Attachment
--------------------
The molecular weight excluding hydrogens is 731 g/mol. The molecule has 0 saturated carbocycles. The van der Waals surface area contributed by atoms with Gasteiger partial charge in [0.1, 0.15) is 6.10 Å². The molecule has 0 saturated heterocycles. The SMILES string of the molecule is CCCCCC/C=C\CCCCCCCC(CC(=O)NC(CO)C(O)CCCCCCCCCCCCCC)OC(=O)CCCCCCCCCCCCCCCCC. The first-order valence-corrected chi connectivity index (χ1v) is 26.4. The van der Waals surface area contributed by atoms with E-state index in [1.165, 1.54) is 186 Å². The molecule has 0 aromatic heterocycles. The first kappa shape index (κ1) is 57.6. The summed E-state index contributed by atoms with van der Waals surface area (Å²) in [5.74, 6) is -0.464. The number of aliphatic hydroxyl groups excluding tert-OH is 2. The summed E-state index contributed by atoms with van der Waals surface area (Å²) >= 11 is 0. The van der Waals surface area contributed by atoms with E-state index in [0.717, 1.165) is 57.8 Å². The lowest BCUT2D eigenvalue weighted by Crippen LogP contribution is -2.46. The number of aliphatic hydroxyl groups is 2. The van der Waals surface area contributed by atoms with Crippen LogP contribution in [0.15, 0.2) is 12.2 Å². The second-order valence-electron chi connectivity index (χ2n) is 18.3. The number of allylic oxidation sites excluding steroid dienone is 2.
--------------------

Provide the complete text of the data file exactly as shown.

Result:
The molecular weight excluding hydrogens is 731 g/mol. The molecule has 0 saturated carbocycles. The van der Waals surface area contributed by atoms with Gasteiger partial charge in [0.1, 0.15) is 6.10 Å². The molecule has 0 saturated heterocycles. The SMILES string of the molecule is CCCCCC/C=C\CCCCCCCC(CC(=O)NC(CO)C(O)CCCCCCCCCCCCCC)OC(=O)CCCCCCCCCCCCCCCCC. The first-order valence-corrected chi connectivity index (χ1v) is 26.4. The van der Waals surface area contributed by atoms with E-state index in [1.165, 1.54) is 186 Å². The molecule has 0 aromatic heterocycles. The first kappa shape index (κ1) is 57.6. The summed E-state index contributed by atoms with van der Waals surface area (Å²) in [5.74, 6) is -0.464. The number of aliphatic hydroxyl groups excluding tert-OH is 2. The summed E-state index contributed by atoms with van der Waals surface area (Å²) >= 11 is 0. The van der Waals surface area contributed by atoms with E-state index in [0.717, 1.165) is 57.8 Å². The lowest BCUT2D eigenvalue weighted by Crippen LogP contribution is -2.46. The number of aliphatic hydroxyl groups is 2. The van der Waals surface area contributed by atoms with Crippen LogP contribution in [0.15, 0.2) is 12.2 Å². The second-order valence-electron chi connectivity index (χ2n) is 18.3. The number of allylic oxidation sites excluding steroid dienone is 2.